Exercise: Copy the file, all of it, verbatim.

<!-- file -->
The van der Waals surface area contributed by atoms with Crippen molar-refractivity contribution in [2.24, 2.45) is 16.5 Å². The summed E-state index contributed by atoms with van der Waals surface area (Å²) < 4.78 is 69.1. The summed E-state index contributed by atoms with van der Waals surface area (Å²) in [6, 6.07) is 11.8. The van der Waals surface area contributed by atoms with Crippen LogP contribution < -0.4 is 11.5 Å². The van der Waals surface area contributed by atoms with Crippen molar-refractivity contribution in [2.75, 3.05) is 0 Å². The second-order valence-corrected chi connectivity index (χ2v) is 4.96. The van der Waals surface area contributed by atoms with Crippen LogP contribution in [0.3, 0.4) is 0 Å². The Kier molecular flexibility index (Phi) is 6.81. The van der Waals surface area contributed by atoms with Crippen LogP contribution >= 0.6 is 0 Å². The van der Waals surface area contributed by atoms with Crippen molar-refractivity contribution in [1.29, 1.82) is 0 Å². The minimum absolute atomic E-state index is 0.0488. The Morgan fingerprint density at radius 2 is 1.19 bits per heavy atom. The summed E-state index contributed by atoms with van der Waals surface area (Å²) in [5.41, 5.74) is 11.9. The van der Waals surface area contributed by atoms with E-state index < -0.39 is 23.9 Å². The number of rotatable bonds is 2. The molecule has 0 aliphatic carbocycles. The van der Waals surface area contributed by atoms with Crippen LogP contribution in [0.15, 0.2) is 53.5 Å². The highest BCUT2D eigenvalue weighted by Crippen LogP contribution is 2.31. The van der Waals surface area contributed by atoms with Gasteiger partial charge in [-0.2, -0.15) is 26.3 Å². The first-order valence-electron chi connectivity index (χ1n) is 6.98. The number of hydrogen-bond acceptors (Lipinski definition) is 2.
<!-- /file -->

The van der Waals surface area contributed by atoms with Crippen molar-refractivity contribution in [2.24, 2.45) is 16.5 Å². The summed E-state index contributed by atoms with van der Waals surface area (Å²) < 4.78 is 69.1. The summed E-state index contributed by atoms with van der Waals surface area (Å²) in [6, 6.07) is 11.8. The van der Waals surface area contributed by atoms with Crippen LogP contribution < -0.4 is 11.5 Å². The van der Waals surface area contributed by atoms with Crippen molar-refractivity contribution in [2.75, 3.05) is 0 Å². The second-order valence-corrected chi connectivity index (χ2v) is 4.96. The van der Waals surface area contributed by atoms with Crippen LogP contribution in [0.3, 0.4) is 0 Å². The Kier molecular flexibility index (Phi) is 6.81. The van der Waals surface area contributed by atoms with Crippen LogP contribution >= 0.6 is 0 Å². The van der Waals surface area contributed by atoms with Crippen molar-refractivity contribution in [1.29, 1.82) is 0 Å². The minimum absolute atomic E-state index is 0.0488. The Morgan fingerprint density at radius 2 is 1.19 bits per heavy atom. The summed E-state index contributed by atoms with van der Waals surface area (Å²) in [5.41, 5.74) is 11.9. The van der Waals surface area contributed by atoms with E-state index < -0.39 is 23.9 Å². The number of rotatable bonds is 2. The molecule has 0 aliphatic carbocycles. The van der Waals surface area contributed by atoms with Crippen LogP contribution in [0.15, 0.2) is 53.5 Å². The highest BCUT2D eigenvalue weighted by Crippen LogP contribution is 2.31. The van der Waals surface area contributed by atoms with Gasteiger partial charge in [-0.2, -0.15) is 26.3 Å². The first-order valence-electron chi connectivity index (χ1n) is 6.98. The number of hydrogen-bond acceptors (Lipinski definition) is 2.